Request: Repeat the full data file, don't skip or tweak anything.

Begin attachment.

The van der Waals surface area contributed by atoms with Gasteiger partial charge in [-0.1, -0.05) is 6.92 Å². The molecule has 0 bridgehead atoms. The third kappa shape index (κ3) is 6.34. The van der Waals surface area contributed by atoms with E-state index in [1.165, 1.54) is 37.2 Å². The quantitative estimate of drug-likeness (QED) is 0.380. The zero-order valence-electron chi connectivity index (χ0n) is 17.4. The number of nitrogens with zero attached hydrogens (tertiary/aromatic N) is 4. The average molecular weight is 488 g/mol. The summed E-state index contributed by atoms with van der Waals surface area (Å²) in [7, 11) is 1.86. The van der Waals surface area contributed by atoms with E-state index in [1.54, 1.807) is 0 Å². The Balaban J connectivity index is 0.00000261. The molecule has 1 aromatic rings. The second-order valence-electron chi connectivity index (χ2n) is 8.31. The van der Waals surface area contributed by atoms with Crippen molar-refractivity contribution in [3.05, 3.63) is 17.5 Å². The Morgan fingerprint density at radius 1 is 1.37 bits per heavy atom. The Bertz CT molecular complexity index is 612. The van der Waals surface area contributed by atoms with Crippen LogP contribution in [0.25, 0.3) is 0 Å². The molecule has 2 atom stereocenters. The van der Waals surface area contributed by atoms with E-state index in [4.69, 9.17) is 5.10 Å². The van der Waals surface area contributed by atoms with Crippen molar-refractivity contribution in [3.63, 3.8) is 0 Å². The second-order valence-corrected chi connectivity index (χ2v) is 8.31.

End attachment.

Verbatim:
The van der Waals surface area contributed by atoms with Gasteiger partial charge in [-0.1, -0.05) is 6.92 Å². The molecule has 0 bridgehead atoms. The third kappa shape index (κ3) is 6.34. The van der Waals surface area contributed by atoms with E-state index in [1.165, 1.54) is 37.2 Å². The quantitative estimate of drug-likeness (QED) is 0.380. The zero-order valence-electron chi connectivity index (χ0n) is 17.4. The number of nitrogens with zero attached hydrogens (tertiary/aromatic N) is 4. The average molecular weight is 488 g/mol. The summed E-state index contributed by atoms with van der Waals surface area (Å²) in [7, 11) is 1.86. The van der Waals surface area contributed by atoms with E-state index in [1.54, 1.807) is 0 Å². The Balaban J connectivity index is 0.00000261. The molecule has 1 aromatic rings. The second-order valence-electron chi connectivity index (χ2n) is 8.31. The van der Waals surface area contributed by atoms with Crippen molar-refractivity contribution in [3.05, 3.63) is 17.5 Å². The Morgan fingerprint density at radius 1 is 1.37 bits per heavy atom. The Bertz CT molecular complexity index is 612. The van der Waals surface area contributed by atoms with Crippen LogP contribution in [0.25, 0.3) is 0 Å². The molecule has 2 atom stereocenters. The van der Waals surface area contributed by atoms with E-state index in [4.69, 9.17) is 5.10 Å². The van der Waals surface area contributed by atoms with Crippen molar-refractivity contribution in [3.63, 3.8) is 0 Å². The second-order valence-corrected chi connectivity index (χ2v) is 8.31.